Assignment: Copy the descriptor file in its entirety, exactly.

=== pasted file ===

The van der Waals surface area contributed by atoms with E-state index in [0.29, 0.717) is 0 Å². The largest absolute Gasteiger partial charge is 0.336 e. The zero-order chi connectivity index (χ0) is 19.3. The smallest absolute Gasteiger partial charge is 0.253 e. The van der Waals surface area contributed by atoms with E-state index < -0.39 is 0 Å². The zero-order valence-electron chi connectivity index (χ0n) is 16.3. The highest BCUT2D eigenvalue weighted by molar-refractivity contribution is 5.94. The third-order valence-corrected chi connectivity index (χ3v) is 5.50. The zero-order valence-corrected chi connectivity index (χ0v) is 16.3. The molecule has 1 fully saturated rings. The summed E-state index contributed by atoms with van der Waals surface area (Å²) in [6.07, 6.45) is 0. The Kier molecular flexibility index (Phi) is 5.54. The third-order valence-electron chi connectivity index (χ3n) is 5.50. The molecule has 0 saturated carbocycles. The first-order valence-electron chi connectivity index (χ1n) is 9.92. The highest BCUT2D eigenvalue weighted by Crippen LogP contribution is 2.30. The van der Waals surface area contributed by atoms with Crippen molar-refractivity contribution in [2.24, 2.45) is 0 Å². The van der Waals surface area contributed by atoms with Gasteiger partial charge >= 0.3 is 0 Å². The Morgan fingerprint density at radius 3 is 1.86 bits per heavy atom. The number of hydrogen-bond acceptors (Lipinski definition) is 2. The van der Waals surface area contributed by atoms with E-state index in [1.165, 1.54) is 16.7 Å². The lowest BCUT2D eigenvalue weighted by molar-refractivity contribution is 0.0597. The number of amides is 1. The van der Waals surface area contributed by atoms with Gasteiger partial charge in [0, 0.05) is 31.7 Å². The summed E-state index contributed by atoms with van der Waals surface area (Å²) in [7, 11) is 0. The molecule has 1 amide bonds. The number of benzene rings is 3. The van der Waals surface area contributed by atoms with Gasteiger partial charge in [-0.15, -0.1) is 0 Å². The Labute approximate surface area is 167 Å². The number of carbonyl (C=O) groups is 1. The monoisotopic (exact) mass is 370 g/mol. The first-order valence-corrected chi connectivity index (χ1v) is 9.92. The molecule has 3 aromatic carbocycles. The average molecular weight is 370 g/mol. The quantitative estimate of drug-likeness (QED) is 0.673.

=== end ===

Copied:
The van der Waals surface area contributed by atoms with E-state index in [0.29, 0.717) is 0 Å². The largest absolute Gasteiger partial charge is 0.336 e. The zero-order chi connectivity index (χ0) is 19.3. The smallest absolute Gasteiger partial charge is 0.253 e. The van der Waals surface area contributed by atoms with E-state index < -0.39 is 0 Å². The zero-order valence-electron chi connectivity index (χ0n) is 16.3. The highest BCUT2D eigenvalue weighted by molar-refractivity contribution is 5.94. The third-order valence-corrected chi connectivity index (χ3v) is 5.50. The zero-order valence-corrected chi connectivity index (χ0v) is 16.3. The molecule has 1 fully saturated rings. The summed E-state index contributed by atoms with van der Waals surface area (Å²) in [6.07, 6.45) is 0. The Kier molecular flexibility index (Phi) is 5.54. The third-order valence-electron chi connectivity index (χ3n) is 5.50. The molecule has 0 saturated carbocycles. The first-order valence-electron chi connectivity index (χ1n) is 9.92. The highest BCUT2D eigenvalue weighted by Crippen LogP contribution is 2.30. The van der Waals surface area contributed by atoms with Crippen molar-refractivity contribution in [2.24, 2.45) is 0 Å². The van der Waals surface area contributed by atoms with Gasteiger partial charge >= 0.3 is 0 Å². The Morgan fingerprint density at radius 3 is 1.86 bits per heavy atom. The number of hydrogen-bond acceptors (Lipinski definition) is 2. The van der Waals surface area contributed by atoms with E-state index in [1.165, 1.54) is 16.7 Å². The lowest BCUT2D eigenvalue weighted by molar-refractivity contribution is 0.0597. The number of amides is 1. The van der Waals surface area contributed by atoms with Gasteiger partial charge in [0, 0.05) is 31.7 Å². The summed E-state index contributed by atoms with van der Waals surface area (Å²) in [7, 11) is 0. The molecule has 1 amide bonds. The number of benzene rings is 3. The van der Waals surface area contributed by atoms with Gasteiger partial charge in [-0.15, -0.1) is 0 Å². The Labute approximate surface area is 167 Å². The number of carbonyl (C=O) groups is 1. The monoisotopic (exact) mass is 370 g/mol. The first-order valence-corrected chi connectivity index (χ1v) is 9.92. The molecule has 3 aromatic carbocycles. The average molecular weight is 370 g/mol. The quantitative estimate of drug-likeness (QED) is 0.673.